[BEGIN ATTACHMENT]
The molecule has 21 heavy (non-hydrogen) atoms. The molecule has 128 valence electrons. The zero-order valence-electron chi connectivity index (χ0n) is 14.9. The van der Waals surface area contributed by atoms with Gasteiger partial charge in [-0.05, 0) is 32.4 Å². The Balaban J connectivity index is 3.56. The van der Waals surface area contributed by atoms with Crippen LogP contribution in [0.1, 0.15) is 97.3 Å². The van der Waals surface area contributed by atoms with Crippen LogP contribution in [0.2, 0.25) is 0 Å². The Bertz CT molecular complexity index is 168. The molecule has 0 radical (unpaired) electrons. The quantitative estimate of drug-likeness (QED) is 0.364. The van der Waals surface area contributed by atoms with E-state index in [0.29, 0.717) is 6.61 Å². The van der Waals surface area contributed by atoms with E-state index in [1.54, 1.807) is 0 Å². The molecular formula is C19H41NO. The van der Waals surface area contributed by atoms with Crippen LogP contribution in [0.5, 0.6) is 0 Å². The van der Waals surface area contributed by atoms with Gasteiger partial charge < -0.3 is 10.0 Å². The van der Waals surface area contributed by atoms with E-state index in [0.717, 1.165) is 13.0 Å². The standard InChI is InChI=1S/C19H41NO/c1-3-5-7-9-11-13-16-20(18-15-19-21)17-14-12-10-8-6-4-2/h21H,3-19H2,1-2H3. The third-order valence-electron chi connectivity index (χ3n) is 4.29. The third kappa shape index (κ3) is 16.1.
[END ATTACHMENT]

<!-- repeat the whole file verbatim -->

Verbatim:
The molecule has 21 heavy (non-hydrogen) atoms. The molecule has 128 valence electrons. The zero-order valence-electron chi connectivity index (χ0n) is 14.9. The van der Waals surface area contributed by atoms with Gasteiger partial charge in [-0.05, 0) is 32.4 Å². The Balaban J connectivity index is 3.56. The van der Waals surface area contributed by atoms with Crippen LogP contribution in [0.1, 0.15) is 97.3 Å². The van der Waals surface area contributed by atoms with Crippen LogP contribution in [0.2, 0.25) is 0 Å². The Bertz CT molecular complexity index is 168. The molecule has 0 radical (unpaired) electrons. The quantitative estimate of drug-likeness (QED) is 0.364. The van der Waals surface area contributed by atoms with E-state index in [0.29, 0.717) is 6.61 Å². The van der Waals surface area contributed by atoms with E-state index in [1.54, 1.807) is 0 Å². The molecular formula is C19H41NO. The van der Waals surface area contributed by atoms with Crippen LogP contribution in [0.5, 0.6) is 0 Å². The van der Waals surface area contributed by atoms with Gasteiger partial charge < -0.3 is 10.0 Å². The van der Waals surface area contributed by atoms with E-state index in [0.717, 1.165) is 13.0 Å². The standard InChI is InChI=1S/C19H41NO/c1-3-5-7-9-11-13-16-20(18-15-19-21)17-14-12-10-8-6-4-2/h21H,3-19H2,1-2H3. The third-order valence-electron chi connectivity index (χ3n) is 4.29. The third kappa shape index (κ3) is 16.1.